Atrial fibrillation: to map or not to map?
Atriumfibrilleren: mappen of niet mappen?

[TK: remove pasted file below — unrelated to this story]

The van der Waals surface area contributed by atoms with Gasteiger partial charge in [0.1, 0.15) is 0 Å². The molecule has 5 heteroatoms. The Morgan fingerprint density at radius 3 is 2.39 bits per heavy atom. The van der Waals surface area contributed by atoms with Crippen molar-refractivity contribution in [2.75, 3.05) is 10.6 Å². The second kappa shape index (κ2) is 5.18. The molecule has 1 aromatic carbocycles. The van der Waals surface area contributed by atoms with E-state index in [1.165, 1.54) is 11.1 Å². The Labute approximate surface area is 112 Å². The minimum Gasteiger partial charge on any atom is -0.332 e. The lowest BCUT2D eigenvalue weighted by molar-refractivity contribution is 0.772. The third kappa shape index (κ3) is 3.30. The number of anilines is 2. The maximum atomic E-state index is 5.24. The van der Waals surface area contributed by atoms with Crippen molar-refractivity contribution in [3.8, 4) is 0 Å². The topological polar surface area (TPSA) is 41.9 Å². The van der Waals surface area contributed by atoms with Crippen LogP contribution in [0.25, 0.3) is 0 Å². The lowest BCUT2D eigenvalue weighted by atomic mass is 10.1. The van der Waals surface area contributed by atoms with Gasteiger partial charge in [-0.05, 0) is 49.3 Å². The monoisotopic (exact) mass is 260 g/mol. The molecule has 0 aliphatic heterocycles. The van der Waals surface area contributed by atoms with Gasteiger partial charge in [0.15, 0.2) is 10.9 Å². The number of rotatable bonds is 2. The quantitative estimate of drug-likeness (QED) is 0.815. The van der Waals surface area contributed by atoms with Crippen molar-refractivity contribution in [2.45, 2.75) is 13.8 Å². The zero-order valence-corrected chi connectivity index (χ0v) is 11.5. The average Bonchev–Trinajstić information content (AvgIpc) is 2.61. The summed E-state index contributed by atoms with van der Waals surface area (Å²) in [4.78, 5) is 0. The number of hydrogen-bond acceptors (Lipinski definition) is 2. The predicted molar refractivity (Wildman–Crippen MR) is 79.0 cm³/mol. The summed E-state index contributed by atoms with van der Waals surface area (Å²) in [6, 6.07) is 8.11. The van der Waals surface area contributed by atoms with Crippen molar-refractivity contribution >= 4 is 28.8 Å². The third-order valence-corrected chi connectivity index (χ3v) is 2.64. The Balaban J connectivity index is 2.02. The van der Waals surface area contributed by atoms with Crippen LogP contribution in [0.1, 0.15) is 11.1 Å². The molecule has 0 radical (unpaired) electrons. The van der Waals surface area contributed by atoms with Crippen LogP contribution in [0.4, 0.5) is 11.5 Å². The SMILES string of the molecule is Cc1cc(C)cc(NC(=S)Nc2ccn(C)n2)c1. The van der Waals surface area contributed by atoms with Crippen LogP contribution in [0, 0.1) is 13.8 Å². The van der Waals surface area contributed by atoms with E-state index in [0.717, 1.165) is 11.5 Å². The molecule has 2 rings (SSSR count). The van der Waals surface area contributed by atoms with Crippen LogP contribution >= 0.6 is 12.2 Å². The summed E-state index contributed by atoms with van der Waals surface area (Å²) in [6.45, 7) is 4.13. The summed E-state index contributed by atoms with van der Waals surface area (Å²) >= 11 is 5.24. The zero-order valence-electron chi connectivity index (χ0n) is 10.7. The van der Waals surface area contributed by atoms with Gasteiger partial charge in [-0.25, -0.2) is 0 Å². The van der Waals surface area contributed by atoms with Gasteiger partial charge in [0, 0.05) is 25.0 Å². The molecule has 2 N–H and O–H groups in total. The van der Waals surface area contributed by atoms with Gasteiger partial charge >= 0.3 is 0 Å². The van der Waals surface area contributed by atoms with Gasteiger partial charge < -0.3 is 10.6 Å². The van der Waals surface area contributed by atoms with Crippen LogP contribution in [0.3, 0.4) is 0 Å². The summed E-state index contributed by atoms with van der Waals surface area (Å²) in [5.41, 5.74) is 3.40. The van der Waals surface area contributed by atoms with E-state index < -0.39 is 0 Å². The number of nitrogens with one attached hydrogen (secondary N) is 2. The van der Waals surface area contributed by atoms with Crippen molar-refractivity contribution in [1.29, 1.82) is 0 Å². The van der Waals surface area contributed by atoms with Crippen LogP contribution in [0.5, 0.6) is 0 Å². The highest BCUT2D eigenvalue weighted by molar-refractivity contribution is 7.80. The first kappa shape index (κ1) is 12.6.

Atrial fibrillation (AF) is the most frequently encountered cardiac dysrhythmia and is associated with significant morbidity and mortality. The incidence of early, new onset AF after cardiac surgery ranges from 15 to 65%. A variety of pre-, intra- or post-operative factors modifying electrical properties of atrial tissue may give rise to AF. In this thesis, we examined 1) characteristics of post-operative atrial ectopy and AF (PoAF) and 2) the relation between electrical parameters assessed with high resolution mapping, atrial ectopy and PoAF. High resolution epicardial mapping of the entire atria enabled identification and quantification of the spatial distribution of intra-atrial conduction abnormalities. Mapping was first performed during sinus rhythm. Thereafter, AF was induced by rapid electrical atrial stimulation. During the post-operative period, both AF episodes and atrial ectopy, including single premature beats, couplets and runs, were identified and characterized by semi-automatically rhythm analysis of more than 42 million heart beats. Long lines of conduction block at Bachmann’s Bundle were associated with development of AF. Both frequencies and burdens of atrial dysrhythmia were assessed. Episodes of PoAF were transient, with a short duration. There were large intra- and inter-individual differences in durations, frequencies and burdens of PoAF episodes despite similar clinical profiles of the patients. Successful induction of intra-operative AF was not related with development of early, de novo or late PoAF. The occurrence of atrial ectopy in patients with PoAF was significant higher compared to patients without PoAF. Also, the frequency and burden of atrial ectopy varied between patients with similar clinical profiles. The outcomes of this thesis emphasize the need for an individualized diagnosis of the arrhythmogenic substrate underlying AF and subsequently a patient tailored therapy for AF.